Defining and targeting the epigenetic landscape of uveal melanoma
Keiran Smalley, PhD (H. Lee Moffitt Cancer Center)
Jonathan Licht, MD (University of Florida Health Cancer Center)
William Harbour, MD (University of Miami Sylvester Cancer Center)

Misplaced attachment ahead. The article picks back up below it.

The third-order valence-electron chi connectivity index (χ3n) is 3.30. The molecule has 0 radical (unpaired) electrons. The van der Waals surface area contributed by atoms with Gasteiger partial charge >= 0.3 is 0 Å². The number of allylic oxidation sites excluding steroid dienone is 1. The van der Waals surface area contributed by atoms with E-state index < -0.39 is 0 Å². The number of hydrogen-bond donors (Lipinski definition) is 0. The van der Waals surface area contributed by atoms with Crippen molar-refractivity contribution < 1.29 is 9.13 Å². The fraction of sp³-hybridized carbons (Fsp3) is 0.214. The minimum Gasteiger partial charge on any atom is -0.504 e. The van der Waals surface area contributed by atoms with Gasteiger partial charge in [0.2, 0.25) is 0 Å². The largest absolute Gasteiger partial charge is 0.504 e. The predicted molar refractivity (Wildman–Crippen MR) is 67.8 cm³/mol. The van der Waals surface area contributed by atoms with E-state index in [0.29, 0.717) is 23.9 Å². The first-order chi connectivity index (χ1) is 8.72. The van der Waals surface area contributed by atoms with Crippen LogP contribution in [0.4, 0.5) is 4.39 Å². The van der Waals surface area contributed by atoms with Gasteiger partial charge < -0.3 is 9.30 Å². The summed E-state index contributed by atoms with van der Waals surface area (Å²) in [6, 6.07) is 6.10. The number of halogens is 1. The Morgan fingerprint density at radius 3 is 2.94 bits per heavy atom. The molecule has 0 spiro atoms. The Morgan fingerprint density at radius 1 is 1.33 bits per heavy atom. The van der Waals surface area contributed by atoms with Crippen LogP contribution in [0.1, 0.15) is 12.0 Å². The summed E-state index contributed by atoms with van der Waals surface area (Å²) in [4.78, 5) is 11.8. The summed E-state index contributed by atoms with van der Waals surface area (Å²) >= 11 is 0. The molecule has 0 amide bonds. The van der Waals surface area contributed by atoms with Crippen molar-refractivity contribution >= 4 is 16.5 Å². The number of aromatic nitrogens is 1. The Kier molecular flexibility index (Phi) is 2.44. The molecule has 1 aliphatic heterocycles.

Uveal melanoma is a highly aggressive form of cancer that exhibits a propensity to metastasize to the liver. At this time there are no effective treatments for metastatic uveal melanoma and new therapeutic strategies are urgently needed. The majority of uveal melanomas are driven through activating mutations in the G-proteins GNA11 and GNAQ that appear to confer sensitivity to inhibitors of MEK, PI3K and PKC, (at least in preclinical models). Despite this, MEK inhibitor monotherapy has proven ineffective against disseminated uveal melanoma in the clinic, suggesting that a combination strategy may be required. Inactivating mutations in the tumor suppressor BAP1 are associated with loss of melanocytic differentiation in uveal melanoma and metastasis. Recent work from our group has shown that epigenetic modifiers, such as HDAC inhibitors, induce differentiation and cell cycle arrest in uveal melanoma cell lines and can inhibit the growth of uveal melanoma xenografts in vivo. Initial studies in cutaneous melanoma have also suggested a role for HDAC8 in the adaptive signaling observed following BRAF and MEK inhibition, as well as metastatic dissemination. A link between these studies and uveal melanoma is suggested by our observation that HDAC8 is highly expressed in uveal melanoma cell lines and patient samples, and that its expression is differentially increased in uveal melanoma patient samples that are mutant for BAP1. The goal of this proposal is to determine the role of HDAC8 in regulating the epigenetic and signaling landscape of high-risk uveal melanoma which is characterized by loss of function of the ubiquitin ligase BAP1 and frequently gain of function of the GNA11 or GNAQ proteins. Specifically, we will determine the mechanism by which HDAC8 maintains the aggressive, de-differentiated phenotype of uveal melanoma and determine how BA1 and GNAQ mutations alter gene expression, epigenetic features of the genome and lead to a high dependence on HDAC8 activity. Further studies will investigate whether inhibition of HDAC8 potentiates the efficacy of MEK inhibitors through limiting adaptation in the pathway.